Communal organisations still seeking clarity on legality of open-air Rosh Hashanah gatherings

Talks with government ongoing as 'rule of six' comes into force in England


Discussions are continuing between communal organisations and the government to clarify the position on outdoor services for Rosh Hashanah as new social distancing rules came into force in England on Monday. 

One council, Barnet, has already told residents that private minyans can no longer be held in gardens although synagogues and community centres can hold overflow services in outdoor locations such as adjoining car parks. 

But Hackney Council said on Sunday it was still awaiting further guidance from the Ministry of Housing, Communities and Local Government.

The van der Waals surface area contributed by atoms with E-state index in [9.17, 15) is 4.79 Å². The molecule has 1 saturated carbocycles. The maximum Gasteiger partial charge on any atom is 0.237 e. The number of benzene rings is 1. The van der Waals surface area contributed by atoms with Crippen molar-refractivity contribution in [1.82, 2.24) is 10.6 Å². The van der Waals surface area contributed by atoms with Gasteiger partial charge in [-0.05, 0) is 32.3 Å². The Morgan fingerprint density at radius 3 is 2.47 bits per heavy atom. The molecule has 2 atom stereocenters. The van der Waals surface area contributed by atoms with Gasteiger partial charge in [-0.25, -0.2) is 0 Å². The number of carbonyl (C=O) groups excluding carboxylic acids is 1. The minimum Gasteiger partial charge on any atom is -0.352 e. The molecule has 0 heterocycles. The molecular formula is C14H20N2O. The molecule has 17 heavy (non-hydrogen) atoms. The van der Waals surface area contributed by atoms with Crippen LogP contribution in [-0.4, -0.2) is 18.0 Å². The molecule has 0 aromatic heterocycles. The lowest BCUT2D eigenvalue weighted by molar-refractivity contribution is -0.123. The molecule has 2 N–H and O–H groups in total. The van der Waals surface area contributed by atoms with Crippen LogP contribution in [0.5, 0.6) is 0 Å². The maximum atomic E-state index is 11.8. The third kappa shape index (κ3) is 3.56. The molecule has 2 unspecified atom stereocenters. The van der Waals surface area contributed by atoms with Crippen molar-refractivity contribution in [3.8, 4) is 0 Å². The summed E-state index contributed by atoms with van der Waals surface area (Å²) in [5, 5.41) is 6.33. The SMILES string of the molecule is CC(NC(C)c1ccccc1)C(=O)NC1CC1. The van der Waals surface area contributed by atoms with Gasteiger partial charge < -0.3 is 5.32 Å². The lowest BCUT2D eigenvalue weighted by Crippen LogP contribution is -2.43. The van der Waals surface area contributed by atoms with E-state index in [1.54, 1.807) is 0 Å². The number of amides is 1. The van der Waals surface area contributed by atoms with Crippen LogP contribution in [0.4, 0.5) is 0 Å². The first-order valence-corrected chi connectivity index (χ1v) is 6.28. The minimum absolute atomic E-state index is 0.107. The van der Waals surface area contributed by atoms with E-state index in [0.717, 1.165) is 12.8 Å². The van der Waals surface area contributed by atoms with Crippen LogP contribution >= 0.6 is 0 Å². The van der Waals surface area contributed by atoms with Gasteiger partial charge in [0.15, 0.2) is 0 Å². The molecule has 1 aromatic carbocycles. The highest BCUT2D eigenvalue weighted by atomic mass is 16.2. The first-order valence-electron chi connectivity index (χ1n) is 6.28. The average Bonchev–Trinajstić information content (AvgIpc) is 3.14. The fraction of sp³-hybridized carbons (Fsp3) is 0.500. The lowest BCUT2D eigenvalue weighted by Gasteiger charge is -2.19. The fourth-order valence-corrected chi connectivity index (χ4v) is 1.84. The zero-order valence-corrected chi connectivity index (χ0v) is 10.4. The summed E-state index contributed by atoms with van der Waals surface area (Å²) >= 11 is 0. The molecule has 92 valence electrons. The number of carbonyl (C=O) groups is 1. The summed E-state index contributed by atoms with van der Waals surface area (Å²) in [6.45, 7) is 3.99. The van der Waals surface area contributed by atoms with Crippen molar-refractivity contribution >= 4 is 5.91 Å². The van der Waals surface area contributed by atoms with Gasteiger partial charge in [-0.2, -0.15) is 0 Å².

A spokesman for the Jewish Leadership Council said that conversations were “ongoing”. 

Under the new “rule of six”, people may only socialise in groups of six indoors and outdoors – which include children under 12 in England, although they are exempt from limits in Wales and Scotland. 

Weddings and other life cycle events can continue with a maximum of 30 in attendance. 

But while wedding receptions are still permissible, other celebrations remain in doubt. The JC has learned of at least one catered barmitzvah celebration being cancelled as a result of the tougher new rules. 

The United Synagogue told communities that gatherings such as outdoor shofar blowing in local parks can no longer take place.some have cancelled their communal tashlich. 

There is no limit to the numbers who can pray inside a place of worship as long as social distancing guidelines are observed. 

But supporters of garden minyanim say it is still safer to pray outdoors and many synagogues will not have room for everybody under the hygiene measures. 


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